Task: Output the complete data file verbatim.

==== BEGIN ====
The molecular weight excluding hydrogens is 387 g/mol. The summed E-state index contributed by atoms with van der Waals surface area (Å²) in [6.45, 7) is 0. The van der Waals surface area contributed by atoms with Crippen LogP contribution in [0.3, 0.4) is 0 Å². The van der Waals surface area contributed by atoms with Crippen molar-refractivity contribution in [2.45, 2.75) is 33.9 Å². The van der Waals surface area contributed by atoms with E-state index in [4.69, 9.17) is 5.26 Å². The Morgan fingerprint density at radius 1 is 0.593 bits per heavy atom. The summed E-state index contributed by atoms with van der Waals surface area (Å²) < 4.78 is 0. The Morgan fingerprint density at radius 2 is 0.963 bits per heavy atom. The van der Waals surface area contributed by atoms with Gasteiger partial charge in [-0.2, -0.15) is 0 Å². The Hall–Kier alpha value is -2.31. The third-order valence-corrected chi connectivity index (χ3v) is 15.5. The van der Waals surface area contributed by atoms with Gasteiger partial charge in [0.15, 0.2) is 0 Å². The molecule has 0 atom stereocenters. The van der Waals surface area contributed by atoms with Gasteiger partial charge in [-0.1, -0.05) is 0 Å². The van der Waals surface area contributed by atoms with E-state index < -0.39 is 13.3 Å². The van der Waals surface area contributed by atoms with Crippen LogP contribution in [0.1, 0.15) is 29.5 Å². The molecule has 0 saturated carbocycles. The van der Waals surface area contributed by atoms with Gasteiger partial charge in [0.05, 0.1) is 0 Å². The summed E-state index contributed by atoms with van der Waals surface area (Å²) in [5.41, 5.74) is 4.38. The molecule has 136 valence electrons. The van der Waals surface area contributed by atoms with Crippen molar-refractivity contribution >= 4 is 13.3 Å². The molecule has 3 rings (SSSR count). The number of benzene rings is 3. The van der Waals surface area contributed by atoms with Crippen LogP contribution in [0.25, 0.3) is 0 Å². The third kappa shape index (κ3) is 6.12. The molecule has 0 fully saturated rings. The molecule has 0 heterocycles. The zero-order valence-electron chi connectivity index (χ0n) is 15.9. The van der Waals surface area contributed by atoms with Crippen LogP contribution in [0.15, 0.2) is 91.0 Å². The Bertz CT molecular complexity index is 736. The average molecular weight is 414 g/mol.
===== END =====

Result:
The molecular weight excluding hydrogens is 387 g/mol. The summed E-state index contributed by atoms with van der Waals surface area (Å²) in [6.45, 7) is 0. The van der Waals surface area contributed by atoms with Crippen LogP contribution in [0.3, 0.4) is 0 Å². The van der Waals surface area contributed by atoms with Crippen molar-refractivity contribution in [2.45, 2.75) is 33.9 Å². The van der Waals surface area contributed by atoms with E-state index in [4.69, 9.17) is 5.26 Å². The Morgan fingerprint density at radius 1 is 0.593 bits per heavy atom. The summed E-state index contributed by atoms with van der Waals surface area (Å²) < 4.78 is 0. The Morgan fingerprint density at radius 2 is 0.963 bits per heavy atom. The van der Waals surface area contributed by atoms with Gasteiger partial charge in [-0.2, -0.15) is 0 Å². The Hall–Kier alpha value is -2.31. The third-order valence-corrected chi connectivity index (χ3v) is 15.5. The van der Waals surface area contributed by atoms with Gasteiger partial charge in [0.15, 0.2) is 0 Å². The molecule has 0 atom stereocenters. The van der Waals surface area contributed by atoms with Gasteiger partial charge in [-0.1, -0.05) is 0 Å². The van der Waals surface area contributed by atoms with E-state index < -0.39 is 13.3 Å². The van der Waals surface area contributed by atoms with Crippen LogP contribution in [0.1, 0.15) is 29.5 Å². The molecule has 0 saturated carbocycles. The van der Waals surface area contributed by atoms with Gasteiger partial charge in [0.05, 0.1) is 0 Å². The summed E-state index contributed by atoms with van der Waals surface area (Å²) in [5.41, 5.74) is 4.38. The molecule has 136 valence electrons. The van der Waals surface area contributed by atoms with Crippen molar-refractivity contribution >= 4 is 13.3 Å². The molecule has 3 rings (SSSR count). The number of benzene rings is 3. The van der Waals surface area contributed by atoms with Crippen LogP contribution in [0.25, 0.3) is 0 Å². The third kappa shape index (κ3) is 6.12. The molecule has 0 fully saturated rings. The molecule has 0 heterocycles. The zero-order valence-electron chi connectivity index (χ0n) is 15.9. The van der Waals surface area contributed by atoms with Crippen LogP contribution in [0.15, 0.2) is 91.0 Å². The Bertz CT molecular complexity index is 736. The average molecular weight is 414 g/mol.